Mineral Deposition • Mineralization is crystallization process • osteoblasts produce collagen fibers spiraled the length of the osteon • minerals cover the fibers and harden the matrix • ions (calcium and phosphate and from blood plasma) are deposited along the fibers • ion concentration must reach the solubility product for crystal formation to occur • Abnormal calcification (ectopic) • may occur in lungs, brain, eyes, muscles, tendons or arteries (arteriosclerosis)
Mineral Resorption from Bone • Bone dissolved and minerals released into blood • performed by osteoclasts • hydrochloric acid (pH 4) dissolves bone minerals • enzyme (acid phosphatase) digests the collagen • Dental braces reposition teeth and remodel bone • create more pressure on one side of the tooth • stimulates osteoclasts to remove bone • decreased pressure stimulates osteoblasts
Calcium and Phosphate • Phosphate is component of DNA, RNA, ATP, phospholipids, and pH buffers • Calcium needed in neurons, muscle contraction, blood clotting and exocytosis
Ion Imbalances • Changes in phosphate levels = little effect • Changes in calcium can be serious • hypocalcemia is deficiency of blood calcium • causes excitability of nervous system if too low • muscle spasms, tremors or tetany ~6 mg/dL • laryngospasm and suffocation ~4 mg/dL • with less calcium, sodium channels open more easily, sodium enters cell and excites neuron • hypercalcemia is excess of blood calcium • binding to cell surface makes sodium channels less likely to open, depressing nervous system • muscle weakness and sluggish reflexes, cardiac arrest ~12 mg/dL • Calcium phosphate homeostasis depends on calcitriol, calcitonin and PTH regulation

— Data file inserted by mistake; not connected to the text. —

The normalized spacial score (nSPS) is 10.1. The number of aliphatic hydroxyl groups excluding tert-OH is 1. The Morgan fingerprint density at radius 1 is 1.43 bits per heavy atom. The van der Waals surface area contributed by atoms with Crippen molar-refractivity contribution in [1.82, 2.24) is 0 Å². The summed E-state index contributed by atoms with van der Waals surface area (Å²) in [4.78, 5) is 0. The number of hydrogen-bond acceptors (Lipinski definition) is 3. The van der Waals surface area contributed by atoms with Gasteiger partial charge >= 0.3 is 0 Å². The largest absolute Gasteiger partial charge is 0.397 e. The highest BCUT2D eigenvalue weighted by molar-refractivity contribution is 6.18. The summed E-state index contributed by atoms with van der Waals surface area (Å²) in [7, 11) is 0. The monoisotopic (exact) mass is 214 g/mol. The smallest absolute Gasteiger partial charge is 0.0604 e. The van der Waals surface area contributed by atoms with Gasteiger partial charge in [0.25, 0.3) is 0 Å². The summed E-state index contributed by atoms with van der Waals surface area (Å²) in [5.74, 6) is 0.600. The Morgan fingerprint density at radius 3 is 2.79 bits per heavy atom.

Carpopedal Spasm • Hypocalcemia demonstrated by muscle spasm of hands and feet.
Hormonal Control of Calcium Balance • Calcitriol, PTH and calcitonin maintain normal blood calcium concentration.
Calcitriol (Activated Vitamin D) • Produced by the following process • UV radiation and epidermal keratinocytes convert precursor to vitamin D3 • liver converts it to calcidiol • kidney converts that to calcitriol (vitamin D) • Calcitriol behaves as a hormone that raises blood calcium concentration • increases intestinal absorption and absorption from the skeleton • increases stem cell differentiation into osteoclasts • promotes urinary reabsorption of calcium ions • Abnormal softness (rickets) in children and (osteomalacia) in adults without vitamin D
Calcitonin • Secreted (C cells of thyroid gland) when calcium concentration rises too high • Functions • reduces osteoclast activity as much as 70% • increases the number and activity of osteoblasts • Reduces bone loss in osteoporosis
Parathyroid Hormone • Glands on posterior surface of thyroid • Released with low calcium blood levels • Function = raise calcium blood level • causes osteoblasts to release osteoclast-stimulating factor increasing osteoclast population • promotes calcium resorption by the kidneys • promotes calcitriol synthesis in the kidneys • inhibits collagen synthesis and bone deposition by osteoblasts
Other Factors Affecting Bone • Hormones, vitamins and growth factors • Growth rapid at puberty • hormones stimulate osteogenic cells, chondrocytes and matrix deposition in growth plate • girls grow faster than boys and reach full height earlier (estrogen stronger effect) • males grow for a longer time and taller • Growth stops (epiphyseal plate “closes”) • teenage use of anabolic steroids = premature closure of growth plate and short adult stature